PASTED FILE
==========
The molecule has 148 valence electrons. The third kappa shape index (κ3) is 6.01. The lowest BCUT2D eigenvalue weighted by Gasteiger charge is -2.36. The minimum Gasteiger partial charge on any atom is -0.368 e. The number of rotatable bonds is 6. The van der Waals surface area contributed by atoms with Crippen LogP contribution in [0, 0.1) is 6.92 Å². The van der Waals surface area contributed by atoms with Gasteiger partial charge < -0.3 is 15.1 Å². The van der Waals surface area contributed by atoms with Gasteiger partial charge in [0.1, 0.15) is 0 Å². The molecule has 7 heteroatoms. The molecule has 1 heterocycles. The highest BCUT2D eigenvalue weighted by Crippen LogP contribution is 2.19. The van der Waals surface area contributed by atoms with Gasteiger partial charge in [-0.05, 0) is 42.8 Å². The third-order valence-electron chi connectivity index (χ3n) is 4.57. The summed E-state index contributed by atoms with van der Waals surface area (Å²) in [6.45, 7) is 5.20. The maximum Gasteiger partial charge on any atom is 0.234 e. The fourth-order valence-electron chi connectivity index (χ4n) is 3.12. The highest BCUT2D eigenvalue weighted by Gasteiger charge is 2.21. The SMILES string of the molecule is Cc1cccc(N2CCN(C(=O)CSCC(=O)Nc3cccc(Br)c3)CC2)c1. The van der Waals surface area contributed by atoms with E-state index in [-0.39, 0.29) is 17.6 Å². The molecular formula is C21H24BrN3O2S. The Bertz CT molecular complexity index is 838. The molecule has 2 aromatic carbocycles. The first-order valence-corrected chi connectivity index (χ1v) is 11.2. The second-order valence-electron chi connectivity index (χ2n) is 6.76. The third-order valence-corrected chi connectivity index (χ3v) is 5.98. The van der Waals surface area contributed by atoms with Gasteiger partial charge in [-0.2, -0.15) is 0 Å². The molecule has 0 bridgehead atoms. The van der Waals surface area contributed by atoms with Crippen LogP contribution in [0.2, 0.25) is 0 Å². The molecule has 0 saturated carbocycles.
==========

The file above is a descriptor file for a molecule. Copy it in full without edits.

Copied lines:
The molecule has 148 valence electrons. The third kappa shape index (κ3) is 6.01. The lowest BCUT2D eigenvalue weighted by Gasteiger charge is -2.36. The minimum Gasteiger partial charge on any atom is -0.368 e. The number of rotatable bonds is 6. The van der Waals surface area contributed by atoms with Crippen LogP contribution in [0, 0.1) is 6.92 Å². The van der Waals surface area contributed by atoms with Gasteiger partial charge < -0.3 is 15.1 Å². The van der Waals surface area contributed by atoms with Gasteiger partial charge in [0.1, 0.15) is 0 Å². The molecule has 7 heteroatoms. The molecule has 1 heterocycles. The highest BCUT2D eigenvalue weighted by Crippen LogP contribution is 2.19. The van der Waals surface area contributed by atoms with Gasteiger partial charge in [-0.05, 0) is 42.8 Å². The third-order valence-electron chi connectivity index (χ3n) is 4.57. The summed E-state index contributed by atoms with van der Waals surface area (Å²) in [6.45, 7) is 5.20. The maximum Gasteiger partial charge on any atom is 0.234 e. The fourth-order valence-electron chi connectivity index (χ4n) is 3.12. The highest BCUT2D eigenvalue weighted by Gasteiger charge is 2.21. The SMILES string of the molecule is Cc1cccc(N2CCN(C(=O)CSCC(=O)Nc3cccc(Br)c3)CC2)c1. The van der Waals surface area contributed by atoms with E-state index in [-0.39, 0.29) is 17.6 Å². The molecular formula is C21H24BrN3O2S. The Bertz CT molecular complexity index is 838. The molecule has 2 aromatic carbocycles. The first-order valence-corrected chi connectivity index (χ1v) is 11.2. The second-order valence-electron chi connectivity index (χ2n) is 6.76. The third-order valence-corrected chi connectivity index (χ3v) is 5.98. The van der Waals surface area contributed by atoms with Gasteiger partial charge in [-0.2, -0.15) is 0 Å². The molecule has 0 bridgehead atoms. The van der Waals surface area contributed by atoms with Crippen LogP contribution in [0.2, 0.25) is 0 Å². The molecule has 0 saturated carbocycles.